A few years ago, soon after Steph and I came out, we attended a Christian conference. It was more of a symposium really. And, this symposium was actually a gay Christian symposium. Basically, different speakers, teachers, and leaders gathered to present stories, theological findings, and experiences regarding being gay Christians. One of the sessions at the symposium featured a gay Christian by the name of Justin Lee. He is the founder and Executive Director of the Gay Christian Network, a Christian nonprofit organization dedicated to offering support and bridge building opportunities to gay Christians. As I heard him speak about building bridges between gay people and Christians it dawned on me that these two sides of myself were now seemingly at odds. Not because being a Christian means I can’t be gay. I don’t believe that; it’s not even possible to willfully change. And, not because being gay means I can’t be a Christian. I could no sooner give up my faith in Jesus than I could cut off my arm. These two sides of myself were seemingly at odds because there is a culture war between the gay community and the Christian community; and for the last few years, I’ve felt it intensely warring around me.

Justin recently wrote a book called Torn: Rescuing the Gospel from the Gays vs. Christians Debate. I read it last week and started reading it again this week. I typically do that with movies I really like, watch them twice in a row, but I’ve never done it with a book, until now. Why is this book so good? Because it tells a story, a story that happens to closely resonate with mine. The story puts words to so many things I’ve felt and thought over the last few years. Justin recounts growing up in a Christian home but not just with Christian parents. See, Justin himself was a devout Christian. He loved the Bible, going to church, and following Jesus. The only seeming problem as he grew up is that he was attracted to guys, not girls. He tried denying these attractions, he tried dating girls, and he tried pursuing ex-gay ministries to change his orientation to heterosexual. But, nothing worked. Through many years and trials with the Christian community, he was ostracized, misunderstood, kicked out of his church, and judged for being gay, even though he had never been in a gay relationship. This didn’t turn him away from God though. It birthed fears about Christianity and the church, but not God. He describes his experiences in college trying to fit into the gay community on campus as well as a Christian community and all of the challenges that brought on. He discusses some of the erroneous assumptions about why people are gay (no, it’s not your parents’ fault), what his journey through the Bible texts looked like as he tried to discover God’s will in his life, and his journey to eventually founding the Gay Christian Network as a safe haven of community for gay Christians. His story is amazing.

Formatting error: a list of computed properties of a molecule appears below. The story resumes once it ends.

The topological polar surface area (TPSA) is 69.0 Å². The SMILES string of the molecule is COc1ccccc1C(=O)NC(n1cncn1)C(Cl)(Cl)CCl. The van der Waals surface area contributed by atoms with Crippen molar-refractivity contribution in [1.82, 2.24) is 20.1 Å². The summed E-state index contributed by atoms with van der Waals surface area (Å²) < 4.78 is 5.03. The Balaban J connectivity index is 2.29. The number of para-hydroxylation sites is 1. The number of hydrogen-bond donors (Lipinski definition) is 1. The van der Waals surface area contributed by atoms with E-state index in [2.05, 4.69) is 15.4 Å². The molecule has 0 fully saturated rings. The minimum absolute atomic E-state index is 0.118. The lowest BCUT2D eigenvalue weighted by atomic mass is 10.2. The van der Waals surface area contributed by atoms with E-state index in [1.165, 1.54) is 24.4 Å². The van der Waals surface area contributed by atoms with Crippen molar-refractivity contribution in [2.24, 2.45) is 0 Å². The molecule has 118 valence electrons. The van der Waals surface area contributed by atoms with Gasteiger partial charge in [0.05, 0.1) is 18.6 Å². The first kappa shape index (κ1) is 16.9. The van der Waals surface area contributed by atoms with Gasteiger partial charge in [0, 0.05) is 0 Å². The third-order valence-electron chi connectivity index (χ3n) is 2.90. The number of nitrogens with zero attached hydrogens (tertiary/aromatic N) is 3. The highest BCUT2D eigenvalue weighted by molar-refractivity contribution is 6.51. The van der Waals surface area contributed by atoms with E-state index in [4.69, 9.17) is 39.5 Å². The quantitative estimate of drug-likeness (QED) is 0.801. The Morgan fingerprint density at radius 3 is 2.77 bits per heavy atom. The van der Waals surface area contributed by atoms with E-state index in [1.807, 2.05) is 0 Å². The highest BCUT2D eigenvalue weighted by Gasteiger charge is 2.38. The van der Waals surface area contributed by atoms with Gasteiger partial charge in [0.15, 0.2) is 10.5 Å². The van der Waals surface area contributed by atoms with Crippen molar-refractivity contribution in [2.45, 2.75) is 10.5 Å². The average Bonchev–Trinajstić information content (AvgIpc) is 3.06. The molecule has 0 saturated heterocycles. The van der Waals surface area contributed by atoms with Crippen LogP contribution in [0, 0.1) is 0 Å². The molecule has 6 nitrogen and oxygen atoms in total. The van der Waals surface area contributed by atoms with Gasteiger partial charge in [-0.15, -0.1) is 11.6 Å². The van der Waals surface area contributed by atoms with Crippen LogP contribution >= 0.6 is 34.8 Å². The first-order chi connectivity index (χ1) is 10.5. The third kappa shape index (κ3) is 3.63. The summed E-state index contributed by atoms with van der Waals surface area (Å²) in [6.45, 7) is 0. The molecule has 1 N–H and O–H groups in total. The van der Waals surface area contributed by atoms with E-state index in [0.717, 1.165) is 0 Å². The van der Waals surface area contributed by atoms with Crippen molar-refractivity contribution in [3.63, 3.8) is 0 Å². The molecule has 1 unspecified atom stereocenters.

His story is amazing to me because it resonates with my story. No, I did not come out to my parents in high school like he did. And, no, I did not experience college as an out gay Christian. I was not that courageous. But I did grow up knowing distinctly that something was different about me. Stay tuned tomorrow as I share a bit about my own story…

Growing up Gay: My... says:
[…] I posted a brief review of the book Torn: Rescuing the Gospel from... more